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Why some Canadians are ready to travel; landlord boots tenant over tattoos: CBC’s Marketplace cheat sheet

Why some Canadians are ready to travel; landlord boots tenant over tattoos: CBC's Marketplace cheat sheet

A row of beach chairs in Varadero, Cuba, is empty of sun-seekers in March 2021. Cuba is relaxing restrictions for incoming Canadian tourists starting in mid-November.

A row of beach chairs in Varadero, Cuba, is empty of sun-seekers in March 2021. Cuba is relaxing restrictions for incoming Canadian tourists starting in mid-November.

Photo: (Ramon Espinosa/The Associated Press)

RCI

For many Canadians accustomed to a life of travel, the last year and half has only made their feelings of wanderlust grow stronger.

While the delta variant has complicated plans for a post-pandemic future where it's safe to travel without reservations, many people are still planning to head south in the coming months.

Air Canada, Air Transat and Sunwing all say the upcoming fall and winter looks promising for travel to sun destinations.

When looking to the sun market, we are very optimistic about our recovery, Air Canada spokesperson Peter Fitzpatrick told CBC News in a recent email. He noted the airline is currently observing demand growth that is above 2019 levels.

Despite this increased demand, the federal government is still feeling uneasy about people travelling internationally.

In an email to CBC News, Global Affairs Canada said its still advising against non-essential travel outside of Canada and also pointed to practical concerns for those who do choose to go abroad.

Additional travel restrictions can be imposed suddenly. Airlines can suspend or reduce flights without notice. Travel plans may be severely disrupted, making it difficult to return home. Read more (new window)

Can a landlord cancel a lease because of tattoos? It happened to this student

A first-year Western University student who arrived in London, Ont., from Saskatchewan says she had a rental agreement cancelled at the last minute by a landlord who said she didn't like her tattoos. 

Kadince Ball, 18, started school at Western earlier this month and secured an apartment ahead of her move. She'd already signed a lease and paid her damage deposit, but shortly after she met her landlord Esther Lee in person, Lee told her that she couldn't move in.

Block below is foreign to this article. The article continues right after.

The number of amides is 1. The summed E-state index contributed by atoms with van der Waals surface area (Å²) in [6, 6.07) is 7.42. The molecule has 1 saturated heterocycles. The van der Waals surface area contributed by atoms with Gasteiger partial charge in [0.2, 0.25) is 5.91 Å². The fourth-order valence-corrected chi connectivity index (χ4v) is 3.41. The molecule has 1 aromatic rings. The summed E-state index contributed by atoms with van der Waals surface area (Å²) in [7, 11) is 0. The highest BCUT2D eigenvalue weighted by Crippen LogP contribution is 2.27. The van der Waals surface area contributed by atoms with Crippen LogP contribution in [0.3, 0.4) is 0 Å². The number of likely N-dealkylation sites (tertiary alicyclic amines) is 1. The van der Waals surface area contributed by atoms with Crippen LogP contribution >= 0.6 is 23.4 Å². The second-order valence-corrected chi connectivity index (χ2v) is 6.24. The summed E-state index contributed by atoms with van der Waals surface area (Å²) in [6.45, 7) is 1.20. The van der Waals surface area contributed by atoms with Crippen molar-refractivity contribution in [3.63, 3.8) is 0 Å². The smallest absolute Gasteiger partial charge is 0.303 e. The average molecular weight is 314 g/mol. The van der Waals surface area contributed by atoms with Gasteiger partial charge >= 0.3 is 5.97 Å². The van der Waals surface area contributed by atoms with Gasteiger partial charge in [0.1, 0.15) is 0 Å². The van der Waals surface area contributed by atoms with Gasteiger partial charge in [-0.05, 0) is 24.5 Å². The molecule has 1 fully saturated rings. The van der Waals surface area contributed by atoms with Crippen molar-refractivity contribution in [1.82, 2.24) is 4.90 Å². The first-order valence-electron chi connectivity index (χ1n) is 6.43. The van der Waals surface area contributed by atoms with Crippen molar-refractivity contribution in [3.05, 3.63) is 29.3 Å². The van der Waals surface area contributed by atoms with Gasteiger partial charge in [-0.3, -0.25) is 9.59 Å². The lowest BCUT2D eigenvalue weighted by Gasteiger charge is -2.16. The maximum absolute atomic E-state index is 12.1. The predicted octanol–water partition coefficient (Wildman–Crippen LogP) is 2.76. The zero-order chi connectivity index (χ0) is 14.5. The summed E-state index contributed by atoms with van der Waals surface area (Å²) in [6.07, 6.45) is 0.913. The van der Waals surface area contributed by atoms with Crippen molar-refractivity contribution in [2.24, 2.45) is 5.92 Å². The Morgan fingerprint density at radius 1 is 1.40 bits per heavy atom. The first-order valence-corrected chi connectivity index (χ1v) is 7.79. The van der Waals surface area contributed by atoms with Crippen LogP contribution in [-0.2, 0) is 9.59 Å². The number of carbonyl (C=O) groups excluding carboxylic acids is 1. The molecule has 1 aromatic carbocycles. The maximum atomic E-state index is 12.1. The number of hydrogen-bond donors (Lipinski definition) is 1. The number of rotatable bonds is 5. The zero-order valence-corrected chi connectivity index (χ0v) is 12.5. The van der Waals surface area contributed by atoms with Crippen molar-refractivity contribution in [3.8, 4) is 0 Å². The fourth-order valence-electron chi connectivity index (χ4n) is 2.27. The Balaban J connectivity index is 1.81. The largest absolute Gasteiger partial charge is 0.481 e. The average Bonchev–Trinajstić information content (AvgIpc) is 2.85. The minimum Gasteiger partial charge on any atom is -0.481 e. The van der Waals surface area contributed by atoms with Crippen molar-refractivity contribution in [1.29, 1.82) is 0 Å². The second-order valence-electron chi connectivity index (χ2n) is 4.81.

A lease was signed and because I look a certain way, I was denied tenancy, said Ball. None of my tattoos are offensive. They are works of art. They are somebody's works of art on my body. 

Lee told CBC News she moved to cancel the lease because she became scared after seeing Ball's tattoos. The day the two first met in person, it was hot and Ball was wearing a tank top that showed her tattoos, which include a snake wrapped around a flower on her forearm, a cherub on one shoulder and a flower on the other shoulder 

"It covered almost 70 per cent of her arm," said Lee. "That's why I don't want to rent it to her because it's scary, so scary."

Ball eventually found another apartment. She's more concerned with her studies than pursuing legal action. But a lawyer at the Community Legal Services Clinic at Western says if she chose to bring the incident to small claims court, she likely would have a case. Read more (new window)

Kadince Ball signed a lease for an apartment in London, Ont., before arriving from Saskatchewan for her first year at Western University. When she met the landlord in person, the landlord said she wouldn't rent to her. She later told CBC News it was because of Ball's tattoos.

Kadince Ball signed a lease for an apartment in London, Ont., before arriving from Saskatchewan for her first year at Western University. When she met the landlord in person, the landlord said she wouldn't rent to her. She later told CBC News it was because of Ball's tattoos.

Photo:  (Andrew Lupton/CBC)

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